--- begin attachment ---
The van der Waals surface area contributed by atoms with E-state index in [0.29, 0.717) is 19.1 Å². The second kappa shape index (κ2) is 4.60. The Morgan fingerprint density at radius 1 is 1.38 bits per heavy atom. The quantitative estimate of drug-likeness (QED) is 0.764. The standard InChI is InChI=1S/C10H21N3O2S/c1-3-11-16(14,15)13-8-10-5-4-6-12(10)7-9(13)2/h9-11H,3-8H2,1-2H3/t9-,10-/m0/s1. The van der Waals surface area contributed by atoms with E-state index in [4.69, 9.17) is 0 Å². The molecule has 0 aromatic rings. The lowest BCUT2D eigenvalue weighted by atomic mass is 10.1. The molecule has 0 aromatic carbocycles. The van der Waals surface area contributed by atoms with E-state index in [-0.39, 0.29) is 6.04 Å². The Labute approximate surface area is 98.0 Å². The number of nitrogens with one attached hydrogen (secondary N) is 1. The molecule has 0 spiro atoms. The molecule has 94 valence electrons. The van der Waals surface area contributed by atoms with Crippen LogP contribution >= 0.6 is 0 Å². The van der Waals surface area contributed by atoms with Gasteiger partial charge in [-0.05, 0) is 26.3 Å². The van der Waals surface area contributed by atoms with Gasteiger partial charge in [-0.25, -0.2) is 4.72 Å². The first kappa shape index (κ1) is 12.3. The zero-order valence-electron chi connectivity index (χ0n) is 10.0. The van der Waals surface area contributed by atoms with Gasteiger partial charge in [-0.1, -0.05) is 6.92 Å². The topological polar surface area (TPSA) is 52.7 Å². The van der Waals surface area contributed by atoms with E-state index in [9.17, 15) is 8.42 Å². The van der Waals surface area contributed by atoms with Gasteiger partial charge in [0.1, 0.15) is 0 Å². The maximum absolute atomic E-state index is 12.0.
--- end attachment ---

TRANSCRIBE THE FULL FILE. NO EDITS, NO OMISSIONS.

The van der Waals surface area contributed by atoms with E-state index in [0.29, 0.717) is 19.1 Å². The second kappa shape index (κ2) is 4.60. The Morgan fingerprint density at radius 1 is 1.38 bits per heavy atom. The quantitative estimate of drug-likeness (QED) is 0.764. The standard InChI is InChI=1S/C10H21N3O2S/c1-3-11-16(14,15)13-8-10-5-4-6-12(10)7-9(13)2/h9-11H,3-8H2,1-2H3/t9-,10-/m0/s1. The van der Waals surface area contributed by atoms with E-state index in [4.69, 9.17) is 0 Å². The molecule has 0 aromatic rings. The lowest BCUT2D eigenvalue weighted by atomic mass is 10.1. The molecule has 0 aromatic carbocycles. The van der Waals surface area contributed by atoms with E-state index in [-0.39, 0.29) is 6.04 Å². The Labute approximate surface area is 98.0 Å². The number of nitrogens with one attached hydrogen (secondary N) is 1. The molecule has 0 spiro atoms. The molecule has 94 valence electrons. The van der Waals surface area contributed by atoms with Crippen LogP contribution >= 0.6 is 0 Å². The van der Waals surface area contributed by atoms with Gasteiger partial charge in [-0.05, 0) is 26.3 Å². The van der Waals surface area contributed by atoms with Gasteiger partial charge in [-0.25, -0.2) is 4.72 Å². The first kappa shape index (κ1) is 12.3. The zero-order valence-electron chi connectivity index (χ0n) is 10.0. The van der Waals surface area contributed by atoms with Gasteiger partial charge in [-0.1, -0.05) is 6.92 Å². The topological polar surface area (TPSA) is 52.7 Å². The van der Waals surface area contributed by atoms with E-state index in [9.17, 15) is 8.42 Å². The van der Waals surface area contributed by atoms with Gasteiger partial charge in [0.1, 0.15) is 0 Å². The maximum absolute atomic E-state index is 12.0.